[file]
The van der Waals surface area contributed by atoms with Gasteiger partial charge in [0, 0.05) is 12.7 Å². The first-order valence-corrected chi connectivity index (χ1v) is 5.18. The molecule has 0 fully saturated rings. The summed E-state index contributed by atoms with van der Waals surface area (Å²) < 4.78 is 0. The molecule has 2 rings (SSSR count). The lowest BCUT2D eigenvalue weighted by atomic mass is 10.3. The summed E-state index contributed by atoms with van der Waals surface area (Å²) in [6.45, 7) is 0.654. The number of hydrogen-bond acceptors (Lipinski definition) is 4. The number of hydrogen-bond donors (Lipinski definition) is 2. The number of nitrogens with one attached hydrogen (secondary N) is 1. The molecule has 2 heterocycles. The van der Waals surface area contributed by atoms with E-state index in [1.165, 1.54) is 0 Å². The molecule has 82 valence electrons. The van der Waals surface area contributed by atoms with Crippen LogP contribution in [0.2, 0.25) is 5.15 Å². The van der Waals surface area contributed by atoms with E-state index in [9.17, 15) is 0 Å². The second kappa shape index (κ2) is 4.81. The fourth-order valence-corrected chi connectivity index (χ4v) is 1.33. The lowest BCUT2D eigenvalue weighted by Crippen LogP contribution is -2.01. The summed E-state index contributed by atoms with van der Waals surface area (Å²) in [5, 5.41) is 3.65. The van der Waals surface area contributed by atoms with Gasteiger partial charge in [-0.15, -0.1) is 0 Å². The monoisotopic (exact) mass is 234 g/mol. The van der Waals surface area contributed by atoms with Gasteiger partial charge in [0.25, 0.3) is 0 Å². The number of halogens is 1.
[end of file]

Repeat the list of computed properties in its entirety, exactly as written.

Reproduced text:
The van der Waals surface area contributed by atoms with Gasteiger partial charge in [0, 0.05) is 12.7 Å². The first-order valence-corrected chi connectivity index (χ1v) is 5.18. The molecule has 0 fully saturated rings. The summed E-state index contributed by atoms with van der Waals surface area (Å²) < 4.78 is 0. The molecule has 2 rings (SSSR count). The lowest BCUT2D eigenvalue weighted by atomic mass is 10.3. The summed E-state index contributed by atoms with van der Waals surface area (Å²) in [6.45, 7) is 0.654. The number of hydrogen-bond acceptors (Lipinski definition) is 4. The number of hydrogen-bond donors (Lipinski definition) is 2. The number of nitrogens with one attached hydrogen (secondary N) is 1. The molecule has 2 heterocycles. The van der Waals surface area contributed by atoms with E-state index in [1.165, 1.54) is 0 Å². The molecule has 82 valence electrons. The van der Waals surface area contributed by atoms with Crippen LogP contribution in [0.2, 0.25) is 5.15 Å². The van der Waals surface area contributed by atoms with E-state index in [9.17, 15) is 0 Å². The second kappa shape index (κ2) is 4.81. The fourth-order valence-corrected chi connectivity index (χ4v) is 1.33. The lowest BCUT2D eigenvalue weighted by Crippen LogP contribution is -2.01. The summed E-state index contributed by atoms with van der Waals surface area (Å²) in [5, 5.41) is 3.65. The van der Waals surface area contributed by atoms with Gasteiger partial charge in [-0.15, -0.1) is 0 Å². The monoisotopic (exact) mass is 234 g/mol. The van der Waals surface area contributed by atoms with Gasteiger partial charge in [0.25, 0.3) is 0 Å². The number of halogens is 1.